Welcome to another LGBTQ book review! All reviews touch on genre/plot, tropes (if any), quality of LGBTQ content, and avoid most spoilers. Catch up on my last book review of The Price of Salt by Patricia Highsmith. You can find all LGBTQ book reviews here.
LGBTQ Book, Wilder Girls: Light spoilers
Wilder Girls is a YA sci-fi/horror novel that involves a quarantined school of schoolgirls. A mysterious disease unleashes on the school grounds, infecting and killing many. For those it does not kill, it morphs bodies biologically. (This is the horror part.) (Yes, it was kind of gross, but not too much to not continue reading.)
The main character, Hetty, and at least one side character is sapphic. The other side character uses the label “queer.” Our protagonist from Wilder Girls never uses a label for herself. Her interest in men (and other genders) is unknown.
LGBTQ content assessment
It’s not the best display of queer representation I’ve ever seen in a YA novel, but I don’t have any big red flags to air out either. There’s no internalized homophobia, no consequences to being queer from authorities. Seems relatively accepted in the world of the book. The story also never centers queer identities. Wilder Girls very much adopts a “normalizing” strategy with queerness in the novel.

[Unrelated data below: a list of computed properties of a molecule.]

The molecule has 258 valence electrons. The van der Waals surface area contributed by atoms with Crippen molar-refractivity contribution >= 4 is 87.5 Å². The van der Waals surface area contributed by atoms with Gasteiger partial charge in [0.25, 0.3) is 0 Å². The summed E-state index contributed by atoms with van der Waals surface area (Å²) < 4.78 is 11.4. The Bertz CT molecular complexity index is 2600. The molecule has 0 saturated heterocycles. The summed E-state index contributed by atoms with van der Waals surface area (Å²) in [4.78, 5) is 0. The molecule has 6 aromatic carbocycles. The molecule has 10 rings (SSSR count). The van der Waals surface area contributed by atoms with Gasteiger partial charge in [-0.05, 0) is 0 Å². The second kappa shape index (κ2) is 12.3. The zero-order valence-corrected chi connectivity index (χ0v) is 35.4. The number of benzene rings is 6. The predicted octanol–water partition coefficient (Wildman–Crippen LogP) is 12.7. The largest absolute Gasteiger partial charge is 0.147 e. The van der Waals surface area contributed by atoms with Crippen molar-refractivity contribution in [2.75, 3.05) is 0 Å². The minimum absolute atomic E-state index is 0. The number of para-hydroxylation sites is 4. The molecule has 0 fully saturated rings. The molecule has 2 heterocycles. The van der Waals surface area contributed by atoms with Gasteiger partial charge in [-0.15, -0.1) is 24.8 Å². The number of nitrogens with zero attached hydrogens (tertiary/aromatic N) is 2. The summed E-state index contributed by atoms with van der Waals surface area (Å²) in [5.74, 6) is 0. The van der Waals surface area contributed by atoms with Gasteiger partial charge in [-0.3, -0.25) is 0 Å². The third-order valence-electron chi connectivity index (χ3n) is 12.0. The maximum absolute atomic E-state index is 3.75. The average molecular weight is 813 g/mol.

LGBTQ Book, Wilder Girls Rating: Spoilers Ahead
I wasn’t the biggest fan of Wilder Girls, but I can safely say the LGBTQ content wasn’t problematic. It does include something of a love triangle, but not in the ways you think.
Our main characters, Hetty and Byatt, are best friends. They’ve known each other a long time, and in the face of being quarantined for over a year, find comfort in one another. They share a bed every night. Enter our canon queer character: the third wheel to the besties. Poor third-wheeler thinks Hetty and Byatt are in love, which isn’t the case.
Personally, I really appreciate the “are the best friends in love or are they just best friends” storyline because I had a phase where everyone thought my best friend and I were dating, despite the fact I was in a 8-year long relationship and then got married. Sapphic friendships can be extremely close and intimate (and honestly, even romantic) in ways that heterosexual people are not evolved enough for. (It’s a joke.) (Mostly.)
Wilder Girls certainly showcases the power and intensity of friendships, and goes so far as to show how that might not be the healthiest. (Up to the reader to judge that one.) The book seemed more about this friendship than any sapphic romantic side plots, but that was fine by me.
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